Monday, December 8, 2014

Iranian President Warns against Corruption

Iranian President Hassan Rouhani has spoken out against corruption in Iran and warned that it is endangering the Islamic Revolution.

In a televised speech, Rouhani said bribes once “given under the table is now being given on the table.” He called on Iranians to “apply all our power in fighting corruption.”

“The continuation, the deepening and the expansion of corruption is endangering… the Islamic Revolution,” Rouhani said. (IIRB/BBC, 8 December)

In a not-too-veiled criticism of the IRGC, Rouhani said monopolies that control rifle production to advertising were the cause of corruption. IRGC has become a major monopolistic power, controlling a third of the country’s economy, and is widely believed to engage in illicit and black-market activities.

UPDATE: A more pointed attack on IRGC from no less than the president of the Islamic Republic:

“With the accumulation of power in one institution, corruption is created…If guns, money, newspapers, websites and propaganda is concentrated in one place there will certainly be corruption. So the world has become wise to separate these powers…” Rouhani said.

Photo credit: BBC


Anonymous said...

he's right...and nothing will change.... Khomeini and then Khamenei have ceded so much to the IRGC that it's going to take regime change to undo it.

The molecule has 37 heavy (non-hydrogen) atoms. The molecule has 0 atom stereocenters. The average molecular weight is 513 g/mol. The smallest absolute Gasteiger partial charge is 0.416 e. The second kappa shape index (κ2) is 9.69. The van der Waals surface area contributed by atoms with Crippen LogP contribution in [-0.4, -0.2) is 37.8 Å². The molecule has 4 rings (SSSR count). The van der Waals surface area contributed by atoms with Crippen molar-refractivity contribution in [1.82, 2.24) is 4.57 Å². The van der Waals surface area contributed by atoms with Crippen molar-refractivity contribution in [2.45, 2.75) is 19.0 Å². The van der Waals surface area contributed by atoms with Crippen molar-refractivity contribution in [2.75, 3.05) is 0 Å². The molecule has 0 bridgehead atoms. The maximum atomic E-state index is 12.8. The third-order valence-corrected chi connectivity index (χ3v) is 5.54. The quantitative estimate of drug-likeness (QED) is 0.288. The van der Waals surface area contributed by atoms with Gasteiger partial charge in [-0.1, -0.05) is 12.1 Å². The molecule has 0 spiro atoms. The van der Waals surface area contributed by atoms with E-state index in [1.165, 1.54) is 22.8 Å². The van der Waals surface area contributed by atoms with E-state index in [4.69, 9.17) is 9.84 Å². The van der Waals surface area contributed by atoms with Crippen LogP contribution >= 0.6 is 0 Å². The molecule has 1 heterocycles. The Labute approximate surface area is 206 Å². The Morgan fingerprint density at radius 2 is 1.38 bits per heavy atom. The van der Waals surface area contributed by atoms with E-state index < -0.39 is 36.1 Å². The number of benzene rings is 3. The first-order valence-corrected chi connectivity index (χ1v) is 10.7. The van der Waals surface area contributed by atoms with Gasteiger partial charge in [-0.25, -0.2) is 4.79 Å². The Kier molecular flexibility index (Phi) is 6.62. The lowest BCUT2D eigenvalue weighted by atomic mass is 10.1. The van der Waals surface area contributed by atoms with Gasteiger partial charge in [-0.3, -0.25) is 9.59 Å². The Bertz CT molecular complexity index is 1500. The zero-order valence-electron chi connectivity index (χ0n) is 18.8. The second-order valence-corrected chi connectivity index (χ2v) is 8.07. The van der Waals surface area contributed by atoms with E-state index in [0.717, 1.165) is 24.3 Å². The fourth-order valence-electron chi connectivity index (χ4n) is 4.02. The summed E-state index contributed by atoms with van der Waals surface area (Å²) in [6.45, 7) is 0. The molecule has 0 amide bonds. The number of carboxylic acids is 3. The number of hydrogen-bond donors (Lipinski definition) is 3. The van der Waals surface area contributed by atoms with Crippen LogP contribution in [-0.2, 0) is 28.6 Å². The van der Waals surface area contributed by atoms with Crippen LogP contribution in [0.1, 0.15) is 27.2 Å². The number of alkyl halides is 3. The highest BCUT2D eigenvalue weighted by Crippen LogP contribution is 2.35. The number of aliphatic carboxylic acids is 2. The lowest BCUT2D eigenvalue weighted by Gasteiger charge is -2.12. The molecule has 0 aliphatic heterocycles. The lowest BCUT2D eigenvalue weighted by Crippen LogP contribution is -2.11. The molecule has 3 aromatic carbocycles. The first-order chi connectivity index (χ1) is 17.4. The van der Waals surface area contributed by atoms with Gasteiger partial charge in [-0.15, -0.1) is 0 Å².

Anonymous said...

Unfortunately under these corrupt Akhoond, Iran ranks lower than Pakistan and India on the Transparency International global index of corruption. No nation ever let $18 billion worth of gold bullion just disappear into Turkey and governor of the bank Markazi end up in Canada with $3.5 billion and then there are literally millions of similar cases, not to mention rampant bribery.

Anonymous said...

Agreed. Nothing will change including the lifting of sanctions. Cause there are those in Iran that have carved up a very comfortable living from corruption and illegal imports. you walk into any high street in Iran and you will virtually notice dozens of banks and financial fronts sprung out, out of nowhere! This is in a country that people often have to work two different jobs to make end meet. In a country that makes and is a pioneer of carpets, you will notice the shopping malls are flooded with Turkish and Chinese junk carpets! so they not only have means to import cheap rubbish but have created shopping malls to flood that junk as well. They are all front for illicit activities. Case in point that guy who is prison accused of embezzling billions of oil money under Ahmadinejad. Is he still in prison or has moved out. It is depressing the amount of corruption and kolagh-bardari in that culture. BTW, this is nothing new. During the Shah's time, corruption was rife as well. It is part of the culture that breeds this behavior!

Anonymous said...

Yes all true, but how do we change the rotting culture when all the educated Iranians are overseas and anyone with a sense of the future or aspirations to improve wants to immigrate? Disgruntled young Iranians are willing to die in vain in Australian and other detention centers than live in Iran. It is a very depressing story to see what has happened to Iran. The 1979 "revolution" has gone astray worse that the Bolshevik 1917 Russian one, and hope Iranians don't have wait for 75 years before the Akhoonds are turfed out?

Anonymous said...

Well this is a fundamental question that is never discussed openly as far as I know among Iranians. How do you change a culture built on deceit and pretension?